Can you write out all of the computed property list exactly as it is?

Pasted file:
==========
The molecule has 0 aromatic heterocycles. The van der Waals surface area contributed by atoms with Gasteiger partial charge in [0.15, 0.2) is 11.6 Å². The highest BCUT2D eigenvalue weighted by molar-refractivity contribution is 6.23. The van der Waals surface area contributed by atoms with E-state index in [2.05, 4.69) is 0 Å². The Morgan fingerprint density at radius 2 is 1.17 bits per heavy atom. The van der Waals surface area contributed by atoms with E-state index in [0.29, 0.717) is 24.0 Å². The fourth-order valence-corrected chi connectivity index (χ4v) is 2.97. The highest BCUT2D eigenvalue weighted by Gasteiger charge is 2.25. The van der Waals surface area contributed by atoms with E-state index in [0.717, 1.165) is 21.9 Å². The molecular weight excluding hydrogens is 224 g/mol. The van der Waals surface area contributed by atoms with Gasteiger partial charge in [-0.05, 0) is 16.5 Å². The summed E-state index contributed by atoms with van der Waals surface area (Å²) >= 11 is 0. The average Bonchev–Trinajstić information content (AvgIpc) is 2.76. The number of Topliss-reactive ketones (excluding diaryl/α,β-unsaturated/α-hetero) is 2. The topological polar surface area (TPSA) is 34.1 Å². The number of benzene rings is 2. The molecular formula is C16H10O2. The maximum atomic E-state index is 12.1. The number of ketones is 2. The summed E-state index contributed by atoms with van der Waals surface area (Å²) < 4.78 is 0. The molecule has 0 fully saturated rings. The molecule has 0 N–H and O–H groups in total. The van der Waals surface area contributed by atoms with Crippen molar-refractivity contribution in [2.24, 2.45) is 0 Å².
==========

The molecule has 0 aromatic heterocycles. The van der Waals surface area contributed by atoms with Gasteiger partial charge in [0.15, 0.2) is 11.6 Å². The highest BCUT2D eigenvalue weighted by molar-refractivity contribution is 6.23. The van der Waals surface area contributed by atoms with E-state index in [2.05, 4.69) is 0 Å². The Morgan fingerprint density at radius 2 is 1.17 bits per heavy atom. The van der Waals surface area contributed by atoms with E-state index in [0.29, 0.717) is 24.0 Å². The fourth-order valence-corrected chi connectivity index (χ4v) is 2.97. The highest BCUT2D eigenvalue weighted by Gasteiger charge is 2.25. The van der Waals surface area contributed by atoms with E-state index in [0.717, 1.165) is 21.9 Å². The molecular weight excluding hydrogens is 224 g/mol. The van der Waals surface area contributed by atoms with Gasteiger partial charge in [-0.05, 0) is 16.5 Å². The summed E-state index contributed by atoms with van der Waals surface area (Å²) >= 11 is 0. The average Bonchev–Trinajstić information content (AvgIpc) is 2.76. The number of Topliss-reactive ketones (excluding diaryl/α,β-unsaturated/α-hetero) is 2. The topological polar surface area (TPSA) is 34.1 Å². The number of benzene rings is 2. The molecular formula is C16H10O2. The maximum atomic E-state index is 12.1. The number of ketones is 2. The summed E-state index contributed by atoms with van der Waals surface area (Å²) < 4.78 is 0. The molecule has 0 fully saturated rings. The molecule has 0 N–H and O–H groups in total. The van der Waals surface area contributed by atoms with Crippen molar-refractivity contribution in [2.24, 2.45) is 0 Å².